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Government Opportunities to Harness “Big Data”

Recently more attention has been drawn to the emergence of “Big Data”—large scale data sets that businesses and government are using to unlock new value using today’s computing and communications power. As a McKinsey Global Institute (MGI) study recently showed, Big Data offers a wide range of commercial opportunities in virtually every sector of the economy for the United States. To take one example, the authors estimate that better use of big data in health care could generate an additional $300 billion in long-term value, with approximately two-thirds of that coming from a direct reduction in national health care expenditures.

The use of Big Data should not be confined to just the private sector; data offers incredible new opportunities to the public sector as well. Policymakers have the opportunity to use Big Data to improve government in areas such as public safety, public health, public utilities and public transportation. ITIF has discussed many of these opportunities before.

Consider the following:

Better use of data can help government agencies, from city agencies to federal bureaucracies, operate more efficiently, create more transparency, and make more informed decisions. And government can use cloud computing to more efficiently develop online systems that provide anytime, anywhere access to information. However, government officials should do more to spur uses of data. Taking advantage of these opportunities will require federal government leadership, such as the Department of Commerce creating a data policy office to spur data innovation and overcome obstacles to adoption, all the while protecting privacy. And going forward, government agencies will increasingly have to deal with issues such as data security and identity management, so these issues do not become impediments to successful utilization of data analytics. Local governments can help pioneer the use of data as well. For example, the city of Boston city sponsored the development of a mobile app “Street Bump” to automatically determine where potholes are based on data collected using citizen’s smart phones equipped with GPS and accelerometers. Tools like these are helping create “smart cities” and build a world that is alive with information.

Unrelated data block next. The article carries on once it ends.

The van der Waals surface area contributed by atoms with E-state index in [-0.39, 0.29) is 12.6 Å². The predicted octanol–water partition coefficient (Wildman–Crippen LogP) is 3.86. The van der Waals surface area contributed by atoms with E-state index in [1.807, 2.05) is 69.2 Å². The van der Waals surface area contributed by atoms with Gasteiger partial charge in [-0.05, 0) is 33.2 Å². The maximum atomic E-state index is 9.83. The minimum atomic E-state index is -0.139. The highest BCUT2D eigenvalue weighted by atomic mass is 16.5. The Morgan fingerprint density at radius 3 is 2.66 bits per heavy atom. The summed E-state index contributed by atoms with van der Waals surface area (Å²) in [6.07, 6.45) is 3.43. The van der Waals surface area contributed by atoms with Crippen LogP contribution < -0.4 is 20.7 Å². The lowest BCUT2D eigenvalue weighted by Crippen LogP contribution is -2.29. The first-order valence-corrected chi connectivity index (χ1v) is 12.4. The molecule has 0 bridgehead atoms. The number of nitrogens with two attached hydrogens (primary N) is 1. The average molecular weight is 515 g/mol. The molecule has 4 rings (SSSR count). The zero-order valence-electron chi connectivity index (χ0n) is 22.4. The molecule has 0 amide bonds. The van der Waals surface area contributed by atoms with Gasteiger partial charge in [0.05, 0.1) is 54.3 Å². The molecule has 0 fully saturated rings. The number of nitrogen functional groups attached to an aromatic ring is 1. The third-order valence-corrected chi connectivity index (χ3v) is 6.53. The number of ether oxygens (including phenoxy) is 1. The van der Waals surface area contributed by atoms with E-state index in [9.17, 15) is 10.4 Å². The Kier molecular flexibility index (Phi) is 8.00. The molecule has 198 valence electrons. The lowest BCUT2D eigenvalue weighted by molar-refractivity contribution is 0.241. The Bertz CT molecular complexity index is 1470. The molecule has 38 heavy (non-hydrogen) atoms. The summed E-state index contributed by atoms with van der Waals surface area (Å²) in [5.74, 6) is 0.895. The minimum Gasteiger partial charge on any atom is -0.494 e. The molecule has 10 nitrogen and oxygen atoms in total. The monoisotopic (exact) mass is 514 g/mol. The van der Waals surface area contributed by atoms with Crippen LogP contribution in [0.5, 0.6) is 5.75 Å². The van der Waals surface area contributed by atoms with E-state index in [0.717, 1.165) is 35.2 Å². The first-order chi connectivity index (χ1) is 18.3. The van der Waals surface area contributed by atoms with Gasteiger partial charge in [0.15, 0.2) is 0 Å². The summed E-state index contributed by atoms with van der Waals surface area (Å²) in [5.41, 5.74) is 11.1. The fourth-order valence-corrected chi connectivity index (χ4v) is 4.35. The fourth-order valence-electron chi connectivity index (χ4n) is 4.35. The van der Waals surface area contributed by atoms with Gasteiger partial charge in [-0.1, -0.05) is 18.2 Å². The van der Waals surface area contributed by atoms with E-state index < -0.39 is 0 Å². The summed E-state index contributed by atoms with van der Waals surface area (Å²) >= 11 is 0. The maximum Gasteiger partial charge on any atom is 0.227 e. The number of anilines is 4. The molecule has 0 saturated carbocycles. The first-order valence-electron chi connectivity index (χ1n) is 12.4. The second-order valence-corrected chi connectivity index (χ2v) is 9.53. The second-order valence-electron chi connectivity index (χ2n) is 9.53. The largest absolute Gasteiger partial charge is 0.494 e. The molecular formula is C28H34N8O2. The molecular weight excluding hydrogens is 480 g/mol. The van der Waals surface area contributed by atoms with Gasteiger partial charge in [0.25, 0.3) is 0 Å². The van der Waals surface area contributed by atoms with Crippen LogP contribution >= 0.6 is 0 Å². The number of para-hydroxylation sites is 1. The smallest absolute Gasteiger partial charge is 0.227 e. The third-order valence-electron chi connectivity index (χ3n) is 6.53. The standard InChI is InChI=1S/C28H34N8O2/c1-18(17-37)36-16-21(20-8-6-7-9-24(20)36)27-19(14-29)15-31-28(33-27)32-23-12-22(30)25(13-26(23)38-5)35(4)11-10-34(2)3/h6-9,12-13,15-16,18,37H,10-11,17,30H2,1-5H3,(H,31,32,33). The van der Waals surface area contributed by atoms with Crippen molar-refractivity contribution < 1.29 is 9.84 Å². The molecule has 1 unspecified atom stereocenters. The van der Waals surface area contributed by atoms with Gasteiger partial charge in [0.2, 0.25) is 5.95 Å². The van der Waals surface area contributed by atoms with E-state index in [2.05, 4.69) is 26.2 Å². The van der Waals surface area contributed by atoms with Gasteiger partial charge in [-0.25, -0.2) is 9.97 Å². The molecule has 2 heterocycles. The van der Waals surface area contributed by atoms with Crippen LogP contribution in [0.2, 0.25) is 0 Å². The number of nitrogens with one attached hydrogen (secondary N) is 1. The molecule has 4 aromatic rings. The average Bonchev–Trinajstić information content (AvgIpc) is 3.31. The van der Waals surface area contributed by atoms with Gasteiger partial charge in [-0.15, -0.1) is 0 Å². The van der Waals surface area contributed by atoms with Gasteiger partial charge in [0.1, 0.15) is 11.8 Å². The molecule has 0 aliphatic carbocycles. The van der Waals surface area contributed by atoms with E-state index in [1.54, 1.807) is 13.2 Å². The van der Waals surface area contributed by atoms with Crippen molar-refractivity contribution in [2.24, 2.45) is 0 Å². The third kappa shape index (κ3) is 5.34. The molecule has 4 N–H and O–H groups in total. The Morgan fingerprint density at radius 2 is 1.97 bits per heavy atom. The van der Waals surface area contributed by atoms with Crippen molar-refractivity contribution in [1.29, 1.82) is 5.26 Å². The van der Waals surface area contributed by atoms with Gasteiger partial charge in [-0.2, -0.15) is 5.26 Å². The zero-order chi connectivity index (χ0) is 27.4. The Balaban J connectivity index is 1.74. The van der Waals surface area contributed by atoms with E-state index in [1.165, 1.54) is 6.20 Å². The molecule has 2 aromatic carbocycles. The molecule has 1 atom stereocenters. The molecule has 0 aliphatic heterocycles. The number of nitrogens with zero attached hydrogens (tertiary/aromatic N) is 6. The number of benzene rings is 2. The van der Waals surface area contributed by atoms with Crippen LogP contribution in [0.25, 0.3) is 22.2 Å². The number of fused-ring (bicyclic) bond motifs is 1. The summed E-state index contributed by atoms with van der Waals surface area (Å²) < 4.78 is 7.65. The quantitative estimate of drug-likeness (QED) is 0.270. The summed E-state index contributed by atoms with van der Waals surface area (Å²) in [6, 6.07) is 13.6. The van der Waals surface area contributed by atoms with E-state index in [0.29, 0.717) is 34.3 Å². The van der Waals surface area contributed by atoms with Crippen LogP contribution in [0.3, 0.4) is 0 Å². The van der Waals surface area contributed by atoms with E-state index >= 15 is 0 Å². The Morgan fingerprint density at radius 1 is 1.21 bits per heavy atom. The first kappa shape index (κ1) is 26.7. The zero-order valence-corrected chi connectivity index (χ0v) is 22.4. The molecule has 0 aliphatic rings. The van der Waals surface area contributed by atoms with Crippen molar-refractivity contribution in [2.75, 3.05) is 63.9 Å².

Although there have been many successes in this area, much more can be done. For example, in homeland security, law enforcement must deal with a changing threat landscape. While corporations and individuals can increasingly use better technology to communicate and store data security, criminals can also use these same tools. As a result, law enforcement is increasingly confronting the “Going Dark” problem where they have less access to investigative data, not because of a lack of legal authority, but because of technological hurdles.Yet while law enforcement may have a reduced ability to intercept some types of communication, they now have many more sources of data, such as transactional data, to use to detect threats. As ITIF discussed at an event in 2010 following the Christmas Day terrorist attempt, the intelligence community still needs to develop better analytical tools to “connect the dots” and allow intelligence officers to do a better job. Similarly in many other sectors, Big Data offers government opportunities to reinvent how to operate effectively.

Overall, more investment in data infrastructure and analytics will enable government to better provide and efficiently deliver values and services to its citizens.


Photo Credit: Flickr User mrflip

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About the author

Robert D. Atkinson is the founder and president of ITIF. Atkinson’s books include Innovation Economics: The Race for Global Advantage (Yale, 2012), Supply-Side Follies: Why Conservative Economics Fails, Liberal Economics Falters, and Innovation Economics is the Answer (Rowman & Littlefield, 2006), and The Past And Future Of America’s Economy: Long Waves Of Innovation That Power Cycles Of Growth (Edward Elgar, 2005). Atkinson holds a Ph.D. in city and regional planning from the University of North Carolina, Chapel Hill, and a master’s degree in urban and regional planning from the University of Oregon.